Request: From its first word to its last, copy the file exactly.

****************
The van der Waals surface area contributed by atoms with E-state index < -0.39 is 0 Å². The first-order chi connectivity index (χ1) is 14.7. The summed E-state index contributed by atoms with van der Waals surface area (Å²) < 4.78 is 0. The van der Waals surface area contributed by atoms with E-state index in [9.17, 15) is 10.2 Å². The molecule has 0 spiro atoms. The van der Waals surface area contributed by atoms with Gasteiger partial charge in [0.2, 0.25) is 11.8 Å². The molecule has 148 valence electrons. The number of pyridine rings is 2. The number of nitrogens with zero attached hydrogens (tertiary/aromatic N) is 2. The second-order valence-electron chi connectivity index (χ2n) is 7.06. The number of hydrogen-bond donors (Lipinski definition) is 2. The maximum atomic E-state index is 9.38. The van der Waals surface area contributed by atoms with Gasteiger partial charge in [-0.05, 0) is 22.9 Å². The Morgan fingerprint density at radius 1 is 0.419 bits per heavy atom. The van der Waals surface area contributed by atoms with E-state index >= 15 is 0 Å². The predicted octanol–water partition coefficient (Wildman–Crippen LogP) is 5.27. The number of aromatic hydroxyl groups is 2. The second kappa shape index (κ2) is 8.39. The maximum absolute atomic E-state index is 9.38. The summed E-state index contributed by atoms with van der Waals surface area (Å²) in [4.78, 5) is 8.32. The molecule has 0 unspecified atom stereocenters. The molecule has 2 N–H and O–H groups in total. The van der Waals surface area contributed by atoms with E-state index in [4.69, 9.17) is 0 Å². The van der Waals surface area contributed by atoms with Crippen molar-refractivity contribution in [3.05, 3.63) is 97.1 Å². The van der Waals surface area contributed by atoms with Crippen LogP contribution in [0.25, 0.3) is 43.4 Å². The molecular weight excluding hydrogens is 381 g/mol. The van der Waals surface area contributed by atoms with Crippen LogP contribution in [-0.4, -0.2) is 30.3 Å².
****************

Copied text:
The van der Waals surface area contributed by atoms with E-state index < -0.39 is 0 Å². The first-order chi connectivity index (χ1) is 14.7. The summed E-state index contributed by atoms with van der Waals surface area (Å²) < 4.78 is 0. The van der Waals surface area contributed by atoms with E-state index in [9.17, 15) is 10.2 Å². The molecule has 0 spiro atoms. The van der Waals surface area contributed by atoms with Gasteiger partial charge in [0.2, 0.25) is 11.8 Å². The molecule has 148 valence electrons. The number of pyridine rings is 2. The number of nitrogens with zero attached hydrogens (tertiary/aromatic N) is 2. The second-order valence-electron chi connectivity index (χ2n) is 7.06. The number of hydrogen-bond donors (Lipinski definition) is 2. The maximum atomic E-state index is 9.38. The van der Waals surface area contributed by atoms with Gasteiger partial charge in [-0.05, 0) is 22.9 Å². The Morgan fingerprint density at radius 1 is 0.419 bits per heavy atom. The van der Waals surface area contributed by atoms with E-state index >= 15 is 0 Å². The predicted octanol–water partition coefficient (Wildman–Crippen LogP) is 5.27. The number of aromatic hydroxyl groups is 2. The second kappa shape index (κ2) is 8.39. The maximum absolute atomic E-state index is 9.38. The summed E-state index contributed by atoms with van der Waals surface area (Å²) in [4.78, 5) is 8.32. The molecule has 0 unspecified atom stereocenters. The molecule has 2 N–H and O–H groups in total. The van der Waals surface area contributed by atoms with E-state index in [4.69, 9.17) is 0 Å². The van der Waals surface area contributed by atoms with Crippen molar-refractivity contribution in [3.05, 3.63) is 97.1 Å². The van der Waals surface area contributed by atoms with Crippen LogP contribution in [0.25, 0.3) is 43.4 Å². The molecular weight excluding hydrogens is 381 g/mol. The van der Waals surface area contributed by atoms with Crippen LogP contribution in [-0.4, -0.2) is 30.3 Å².